Asset management usually involves a lot of stakeholders, including end users (who are affected if an asset fails) and asset managers (who are responsible to track and maintain the assets). It is important to notify these stakeholders about changes in your asset infrastructure via automatic alerts and notifications. By doing so, stakeholders can proactively take steps to avert or reduce the occurrence of incidents. For example, announcing a server failure before it occurs would prevent end users from logging server failure tickets with the help desk tool.
  • Previous
    8 - Report and Share Asset Data
    Next

    Report and Share Asset Data

    Creating and sharing detailed asset-related reports frequently give the decision makers a regularly updated snapshot of your IT infrastructure. These quantitative asset reports can help them prepare for audits and formulate financial budgets more precisely. Some of the most commonly generated reports include unauthorized usage of hardware and software; detection of unauthorized configuration items; and assets identified as the cause of service failures.
  • Previous
    9 - Keep Yourself Audit-Ready
    Next

    Keep Yourself Audit-Ready

    Ensure that you are always audit-ready rather than rushing things at the last minute. Periodically monitor all your maintenance agreements, license compliance and version entitlements by scheduling frequent asset-related reports and configuring relevant dashboards. Being ready for IT audits will ensure that your IT infrastructure is clean and will help track your IT expenditures for better decision making.
  • Previous
    10 - Take ITAM Beyond IT
    Next

    Take ITAM Beyond IT

    Often, IT asset managers ask themselves: "Should I also track all my non-IT assets?" After setting up a central repository for tracking and maintaining all your IT assets, extend the scope of ITAM to non-IT assets to prevent another department from reinventing the wheel. It is important to track all your non-IT assets such as generators, air conditioning units, refrigerators and furniture to understand your organization's financial spending and revise your budget. Non-IT assets can be added to your help desk by importing .csv files or scanning bar codes.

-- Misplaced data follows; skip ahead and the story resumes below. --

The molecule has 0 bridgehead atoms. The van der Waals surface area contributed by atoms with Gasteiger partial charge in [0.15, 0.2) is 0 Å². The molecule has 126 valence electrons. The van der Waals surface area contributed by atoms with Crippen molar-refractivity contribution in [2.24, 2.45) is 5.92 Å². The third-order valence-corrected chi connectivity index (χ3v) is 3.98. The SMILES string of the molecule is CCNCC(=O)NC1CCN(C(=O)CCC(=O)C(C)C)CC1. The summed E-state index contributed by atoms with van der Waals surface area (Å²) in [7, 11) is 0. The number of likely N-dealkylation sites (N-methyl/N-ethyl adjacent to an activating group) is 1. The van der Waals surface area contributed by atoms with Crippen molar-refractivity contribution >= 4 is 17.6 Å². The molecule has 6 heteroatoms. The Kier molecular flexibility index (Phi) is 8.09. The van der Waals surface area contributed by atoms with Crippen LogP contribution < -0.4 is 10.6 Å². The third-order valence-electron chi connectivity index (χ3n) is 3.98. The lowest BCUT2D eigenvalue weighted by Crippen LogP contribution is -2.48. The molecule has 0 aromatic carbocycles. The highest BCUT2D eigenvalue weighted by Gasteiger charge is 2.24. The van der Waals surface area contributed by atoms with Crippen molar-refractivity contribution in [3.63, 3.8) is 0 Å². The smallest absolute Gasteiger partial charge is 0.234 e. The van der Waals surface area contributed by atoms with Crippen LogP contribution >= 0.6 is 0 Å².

• Previous
    11 - Focus on Continual Improvement
    Next

    Focus on Continual Improvement

    Periodically review your asset management practices to ensure that you are on the right course to meet your quality objectives. As your organization scales up in size and services offered over time, your activities will range from procuring extra asset licenses to supporting newer technologies with hardware and software assets. Regular review of your ITAM process with preset benchmarks would also be a good opportunity to take stock and identify areas of improvement.
 

IT support teams don't only deal with IT and business services, they also manage all the physical and virtual asset components of a system. Because those assets are the building blocks of an organization's IT infrastructure, the idea of using some sort of IT asset management (ITAM) should be a consideration—especially as an IT system evolves. Many organizations have no knowledge about their IT asset infrastructure, while others have limited visibility of their planned and actual asset inventory. Streamlined asset management can bring down IT costs. ITAM plays a role in helping an organization define and control its IT infrastructure by maintaining data about the historical and current state of all assets. ITAM also helps an organization stay compliant with its software licenses, prepare for audits and reduce legal as well as security risks. In this slide show, edited by eWEEK and featuring professional industry information from Prithiv RajKumar, marketing analyst at ManageEngine, we provide tips that will guide you in implementing an effective asset management process.

 
 
 
 
 
 
 
 
 
 
 

Submit a Comment

Loading Comments...
 
Manage your Newsletters: Login   Register My Newsletters























 
 
 
 
 
 
 
 
 
Rocket Fuel